Failure in a bash script usually means failure of the script

So, when you write a bash script that does a certain amount of tasks for you, but you don’t want the script to keep running after some command inside the script failed, simply add a line to the script.

set -e

Quoting the man page:

-e errexit

Exit immediately if a simple command exits with a non-zero, unless the command that fails is part of an until or loop, part of an if statement, part of a && or || list, if the command’s return is being inverted using !.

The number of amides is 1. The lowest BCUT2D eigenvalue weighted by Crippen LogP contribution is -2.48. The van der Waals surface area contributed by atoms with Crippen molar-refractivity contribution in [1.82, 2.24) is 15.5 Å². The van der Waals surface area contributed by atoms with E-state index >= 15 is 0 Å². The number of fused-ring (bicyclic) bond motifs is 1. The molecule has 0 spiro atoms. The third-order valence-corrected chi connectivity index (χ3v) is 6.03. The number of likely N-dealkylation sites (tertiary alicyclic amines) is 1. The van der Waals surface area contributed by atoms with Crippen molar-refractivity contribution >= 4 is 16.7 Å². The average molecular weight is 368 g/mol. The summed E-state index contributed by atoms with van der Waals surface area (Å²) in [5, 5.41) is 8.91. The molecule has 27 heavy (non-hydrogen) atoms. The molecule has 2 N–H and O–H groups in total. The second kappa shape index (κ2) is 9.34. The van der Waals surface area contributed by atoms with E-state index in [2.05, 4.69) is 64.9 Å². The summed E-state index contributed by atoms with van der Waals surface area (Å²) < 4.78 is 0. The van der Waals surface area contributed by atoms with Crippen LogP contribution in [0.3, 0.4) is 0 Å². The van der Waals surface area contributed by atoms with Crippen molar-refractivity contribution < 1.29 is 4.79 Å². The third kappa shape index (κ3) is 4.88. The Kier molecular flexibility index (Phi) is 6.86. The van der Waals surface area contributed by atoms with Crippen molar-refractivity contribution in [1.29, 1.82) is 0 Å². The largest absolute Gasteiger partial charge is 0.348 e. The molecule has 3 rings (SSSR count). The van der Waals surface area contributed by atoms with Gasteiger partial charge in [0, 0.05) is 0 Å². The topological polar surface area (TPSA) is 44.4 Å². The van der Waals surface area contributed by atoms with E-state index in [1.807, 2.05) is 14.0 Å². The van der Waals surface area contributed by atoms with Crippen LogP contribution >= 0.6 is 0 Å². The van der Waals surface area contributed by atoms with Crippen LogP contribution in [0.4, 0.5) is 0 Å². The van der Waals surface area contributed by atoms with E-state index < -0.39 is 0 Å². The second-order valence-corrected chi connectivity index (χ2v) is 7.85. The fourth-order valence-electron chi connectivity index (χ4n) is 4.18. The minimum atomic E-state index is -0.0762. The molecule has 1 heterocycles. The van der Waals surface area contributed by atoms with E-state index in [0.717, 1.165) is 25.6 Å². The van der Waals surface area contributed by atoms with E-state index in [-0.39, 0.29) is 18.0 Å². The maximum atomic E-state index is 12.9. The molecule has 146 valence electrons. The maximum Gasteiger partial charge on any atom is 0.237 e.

If you want to reset to normal behaviour, reverse it using:

set +e

Very useful, it’ll save you lot of tedious if’s and error checking.

One Comment

  • Cheatah wrote:

    Some people tend to use #! /bin/sh -e for this purpose, but using set -e is much more elegant. This makes sure that the script is handled properly, even when called via sh /part/to/file.

    You might also want to use set -u which forces you to write robust code. In general, people who write bash scripts should know the set built-in command. It really helps writing better code and can help debugging.

    Do you know trap as well? If you combine -e and trap, you can use it like some sort of try/catch/finally construction and allows you to do some cleanup upon exit, e.g. remove lock files.

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